First Evaluation of Field Evolved Resistance to Commonly Used Insecticides in House Fly Populations from Saudi Arabian Dairy Farms
Pesticides and Environmental Toxicology Laboratory, Department of Plant Protection, College of Food and Agriculture Sciences, King Saud University, P.O. Box 2460, Riyadh 11451, Saudi Arabia
Academic Editor: Hanafy Ismail
Received: 10 November 2021
Revised: 9 December 2021
Accepted: 12 December 2021
Published: 14 December 2021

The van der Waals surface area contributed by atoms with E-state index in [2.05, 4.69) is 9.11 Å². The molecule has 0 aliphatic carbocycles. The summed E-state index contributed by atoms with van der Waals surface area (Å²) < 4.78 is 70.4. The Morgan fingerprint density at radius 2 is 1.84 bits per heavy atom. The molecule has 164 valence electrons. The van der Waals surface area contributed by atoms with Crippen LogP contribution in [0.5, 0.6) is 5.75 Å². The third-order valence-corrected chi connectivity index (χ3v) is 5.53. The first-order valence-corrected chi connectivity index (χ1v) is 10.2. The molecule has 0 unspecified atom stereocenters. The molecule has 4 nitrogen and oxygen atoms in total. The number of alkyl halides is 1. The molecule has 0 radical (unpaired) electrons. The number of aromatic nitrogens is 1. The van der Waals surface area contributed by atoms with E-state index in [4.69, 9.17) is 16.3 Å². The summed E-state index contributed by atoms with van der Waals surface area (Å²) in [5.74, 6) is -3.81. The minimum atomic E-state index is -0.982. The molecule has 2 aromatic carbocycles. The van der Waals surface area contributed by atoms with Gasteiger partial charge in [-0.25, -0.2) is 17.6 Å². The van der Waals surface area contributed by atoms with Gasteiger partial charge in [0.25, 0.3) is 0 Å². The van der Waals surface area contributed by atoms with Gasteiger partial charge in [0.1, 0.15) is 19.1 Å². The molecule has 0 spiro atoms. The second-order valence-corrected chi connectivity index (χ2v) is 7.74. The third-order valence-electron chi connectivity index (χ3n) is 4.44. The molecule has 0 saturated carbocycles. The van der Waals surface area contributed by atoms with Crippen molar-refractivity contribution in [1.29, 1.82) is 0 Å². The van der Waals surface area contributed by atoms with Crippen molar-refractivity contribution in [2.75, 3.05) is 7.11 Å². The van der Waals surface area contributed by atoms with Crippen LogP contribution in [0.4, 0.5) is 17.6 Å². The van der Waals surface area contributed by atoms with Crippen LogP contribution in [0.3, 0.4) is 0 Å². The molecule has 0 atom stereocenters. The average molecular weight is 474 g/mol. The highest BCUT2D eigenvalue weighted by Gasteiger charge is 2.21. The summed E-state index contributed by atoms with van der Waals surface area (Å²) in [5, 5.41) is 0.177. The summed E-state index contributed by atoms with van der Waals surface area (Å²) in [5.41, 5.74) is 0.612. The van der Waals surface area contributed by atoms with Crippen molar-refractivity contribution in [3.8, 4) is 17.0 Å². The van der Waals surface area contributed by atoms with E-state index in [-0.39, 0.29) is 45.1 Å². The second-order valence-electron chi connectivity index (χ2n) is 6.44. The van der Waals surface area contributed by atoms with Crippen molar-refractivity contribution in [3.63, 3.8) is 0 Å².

The house fly is one of the major carriers of several diseases that affect humans and animals. Insecticides are often used as a rapid method to control them. In this study, eight commonly used insecticides were tested against five populations of house flies collected from dairies around Riyadh, Saudi Arabia. The aim was to evaluate how toxic the insecticides were, and to find out whether the flies showed any sign of resistance against insecticides. In the tested pyrethroid insecticides, there was no or only moderate resistance in adults of both sexes compared to a known susceptible strain. In the tested organophosphate insecticides, there was low to moderate resistance in adults of both sexes compared to the susceptible strain. This study also evaluated “median lethal times” for the tested insecticides (how long a certain dose takes to kill half the exposed population), with results available for all eight insecticides: alpha-cypermethrin, deltamethrin, bifenthrin, cypermethrin, cyfluthrin, fenitrothion, chlorpyrifos, and malathion. The results of this study will be helpful for people whose job it is to plan effective house fly control programs in Saudi Arabia.